More than two months after it started, the 2020 US presidential election is over. The votes from two runoff elections in Georgia that were triggered in November 2020 after no candidate in either race won 50% of the vote, are done being counted, with Joe Biden certified as the 46th US President. Democrats now have control of the House, Senate and White House, which will no doubt help the Biden administration successfully pass legislation on its central tenets, including immigration, racial equality and crucially, the climate.
What is Happening?
- The Reverend Raphael Warnock and Jon Ossoff both beat their Republican counterparts, Johnny Isakson and David Perdue respectively.
- The question is now- what does this mean for the future of climate policy in the US? A lot, it turns out. Vice President-elect Kamala Harris will now act as a tie-breaker in the 50-50 Senate, which means that Biden will have an easier time confirming his cabinet nominees.
- In the short term, Democrats will be able to push through votes on key issues, like COVID-19 relief checks and other economic stimulus measures. In the long-term, assuming that the progressive and moderate Democrats of the House and Senate can cooperate, Biden may be able to pass parts of his USD $2 trillion climate and infrastructure plan, which includes $400 billion for US-made manufacturing efforts such as clean-energy vehicles, telecommunications equipment, steel and other building materials and health care equipment, as well as another $300 billion in research and development on areas like 5G, artificial intelligence and electric vehicle technology. Biden’s team has also said that the plan would create union jobs in clean energy and through projects such as the construction of electric vehicle charging stations, the weatherization of buildings, updating electric grids and expanding internet access, among others.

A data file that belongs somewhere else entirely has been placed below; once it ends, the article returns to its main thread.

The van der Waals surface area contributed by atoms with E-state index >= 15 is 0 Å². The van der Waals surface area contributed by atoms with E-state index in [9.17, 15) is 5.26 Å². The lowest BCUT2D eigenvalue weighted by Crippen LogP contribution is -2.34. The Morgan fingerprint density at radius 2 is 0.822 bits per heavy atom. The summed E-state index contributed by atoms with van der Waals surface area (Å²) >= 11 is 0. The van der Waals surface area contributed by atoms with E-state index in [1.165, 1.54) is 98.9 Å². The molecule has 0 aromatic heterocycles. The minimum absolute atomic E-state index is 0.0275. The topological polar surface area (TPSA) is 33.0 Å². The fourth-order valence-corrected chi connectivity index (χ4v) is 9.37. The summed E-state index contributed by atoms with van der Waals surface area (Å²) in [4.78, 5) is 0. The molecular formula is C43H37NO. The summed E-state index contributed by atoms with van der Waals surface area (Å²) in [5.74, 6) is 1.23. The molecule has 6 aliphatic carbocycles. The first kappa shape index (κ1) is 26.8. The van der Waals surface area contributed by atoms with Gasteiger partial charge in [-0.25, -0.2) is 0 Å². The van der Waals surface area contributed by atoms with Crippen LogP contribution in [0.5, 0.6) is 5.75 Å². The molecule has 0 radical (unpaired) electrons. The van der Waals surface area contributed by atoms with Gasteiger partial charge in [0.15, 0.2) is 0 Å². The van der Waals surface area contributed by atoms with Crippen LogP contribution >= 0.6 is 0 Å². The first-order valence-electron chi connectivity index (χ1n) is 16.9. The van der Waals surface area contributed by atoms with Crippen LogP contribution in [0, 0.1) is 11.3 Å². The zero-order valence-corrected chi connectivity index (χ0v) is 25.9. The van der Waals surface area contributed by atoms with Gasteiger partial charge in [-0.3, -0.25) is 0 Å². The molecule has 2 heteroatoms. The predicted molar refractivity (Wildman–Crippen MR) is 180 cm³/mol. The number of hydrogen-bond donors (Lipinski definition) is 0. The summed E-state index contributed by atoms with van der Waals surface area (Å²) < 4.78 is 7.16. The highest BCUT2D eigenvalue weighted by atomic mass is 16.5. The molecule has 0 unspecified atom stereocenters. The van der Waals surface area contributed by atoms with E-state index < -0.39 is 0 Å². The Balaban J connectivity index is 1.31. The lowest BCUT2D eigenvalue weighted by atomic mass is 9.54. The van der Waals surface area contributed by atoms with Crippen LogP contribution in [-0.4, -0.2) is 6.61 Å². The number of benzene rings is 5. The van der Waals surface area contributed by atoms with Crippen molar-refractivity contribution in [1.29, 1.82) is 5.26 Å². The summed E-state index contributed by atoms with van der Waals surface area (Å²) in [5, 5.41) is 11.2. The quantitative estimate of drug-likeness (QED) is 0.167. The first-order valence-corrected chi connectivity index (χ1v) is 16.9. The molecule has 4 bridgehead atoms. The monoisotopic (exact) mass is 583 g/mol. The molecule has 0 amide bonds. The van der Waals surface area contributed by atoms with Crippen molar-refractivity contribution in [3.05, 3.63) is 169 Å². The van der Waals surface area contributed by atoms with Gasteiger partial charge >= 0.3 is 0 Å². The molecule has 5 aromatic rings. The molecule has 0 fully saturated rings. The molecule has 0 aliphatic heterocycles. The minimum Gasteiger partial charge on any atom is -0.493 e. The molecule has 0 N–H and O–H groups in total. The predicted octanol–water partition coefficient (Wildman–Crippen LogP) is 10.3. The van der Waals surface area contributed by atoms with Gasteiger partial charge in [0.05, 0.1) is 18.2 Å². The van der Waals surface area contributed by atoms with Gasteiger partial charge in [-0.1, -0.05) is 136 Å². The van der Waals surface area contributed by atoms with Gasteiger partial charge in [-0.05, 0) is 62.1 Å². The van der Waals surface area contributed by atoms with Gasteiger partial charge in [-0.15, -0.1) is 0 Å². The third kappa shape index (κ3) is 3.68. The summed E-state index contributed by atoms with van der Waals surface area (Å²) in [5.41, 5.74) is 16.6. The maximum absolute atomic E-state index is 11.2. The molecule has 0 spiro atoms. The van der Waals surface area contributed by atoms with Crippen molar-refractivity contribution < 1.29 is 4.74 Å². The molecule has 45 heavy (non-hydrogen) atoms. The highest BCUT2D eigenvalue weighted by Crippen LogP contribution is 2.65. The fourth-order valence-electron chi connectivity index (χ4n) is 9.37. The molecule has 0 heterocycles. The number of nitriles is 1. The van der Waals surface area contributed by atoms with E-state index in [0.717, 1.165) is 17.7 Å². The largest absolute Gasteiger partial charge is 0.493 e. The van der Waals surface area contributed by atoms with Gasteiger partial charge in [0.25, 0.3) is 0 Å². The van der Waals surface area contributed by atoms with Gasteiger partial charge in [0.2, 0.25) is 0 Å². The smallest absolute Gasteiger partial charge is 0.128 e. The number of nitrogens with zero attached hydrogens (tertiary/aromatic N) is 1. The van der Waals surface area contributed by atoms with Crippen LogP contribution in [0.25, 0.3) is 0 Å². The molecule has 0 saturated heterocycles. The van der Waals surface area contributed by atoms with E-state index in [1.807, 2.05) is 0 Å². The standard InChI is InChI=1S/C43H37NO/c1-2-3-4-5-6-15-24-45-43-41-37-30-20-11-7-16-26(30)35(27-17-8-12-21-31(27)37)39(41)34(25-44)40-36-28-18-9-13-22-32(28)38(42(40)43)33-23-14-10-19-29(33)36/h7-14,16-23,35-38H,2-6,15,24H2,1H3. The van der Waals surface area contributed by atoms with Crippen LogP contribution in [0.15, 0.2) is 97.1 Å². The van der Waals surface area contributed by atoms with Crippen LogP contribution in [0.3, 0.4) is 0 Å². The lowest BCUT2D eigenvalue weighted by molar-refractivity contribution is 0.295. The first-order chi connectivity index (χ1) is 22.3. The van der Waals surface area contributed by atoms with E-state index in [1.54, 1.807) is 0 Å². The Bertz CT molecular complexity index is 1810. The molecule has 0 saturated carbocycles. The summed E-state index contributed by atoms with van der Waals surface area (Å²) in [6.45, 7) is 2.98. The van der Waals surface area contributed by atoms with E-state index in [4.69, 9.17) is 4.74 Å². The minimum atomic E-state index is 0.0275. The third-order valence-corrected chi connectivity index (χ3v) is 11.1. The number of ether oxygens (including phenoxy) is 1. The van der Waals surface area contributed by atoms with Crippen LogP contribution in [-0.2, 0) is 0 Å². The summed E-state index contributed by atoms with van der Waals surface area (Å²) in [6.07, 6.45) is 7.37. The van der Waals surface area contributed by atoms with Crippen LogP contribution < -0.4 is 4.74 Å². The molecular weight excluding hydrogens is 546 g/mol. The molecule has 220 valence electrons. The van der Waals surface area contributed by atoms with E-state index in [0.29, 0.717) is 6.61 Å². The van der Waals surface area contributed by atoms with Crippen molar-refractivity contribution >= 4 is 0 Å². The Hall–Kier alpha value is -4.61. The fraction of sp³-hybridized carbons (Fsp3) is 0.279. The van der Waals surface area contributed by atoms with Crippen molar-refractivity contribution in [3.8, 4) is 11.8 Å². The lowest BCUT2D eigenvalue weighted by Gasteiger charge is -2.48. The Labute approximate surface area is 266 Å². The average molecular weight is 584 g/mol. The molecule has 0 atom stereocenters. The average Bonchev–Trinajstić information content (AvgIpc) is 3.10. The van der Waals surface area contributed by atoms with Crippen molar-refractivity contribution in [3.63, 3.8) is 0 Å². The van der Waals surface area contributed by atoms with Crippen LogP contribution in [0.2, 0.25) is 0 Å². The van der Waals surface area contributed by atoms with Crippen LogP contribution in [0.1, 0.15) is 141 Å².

- It is likely that both Ossoff and Warnock will support Biden’s green initiatives. Ossoff previously ran on a platform that included an infrastructure plan similar to the one Biden advocated for on his campaign trail, which proposed funding for clean energy, energy efficiency and jobs in the renewable energy sector. Warnock is an environmental justice advocate, supporting a clean energy transition, environmental justice and stewardship of the natural world. Both are also proponents of rejoining the Paris Agreement and reversing Trump’s environmental rollbacks.
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However, this is not to say that the path forward will be smooth. Progressive Democrats will have to compromise with their moderate colleagues to get bills passed. Additionally, Republicans tend to win in midterm elections, which are two years away, which could complicate efforts to get bills passed and effectively implemented.
However, the Georgia elections have sparked hope that Biden will pass meaningful climate legislation to get the US on the path of decarbonisation, which has been sorely lacking over the last four years.
Featured image by: NY Times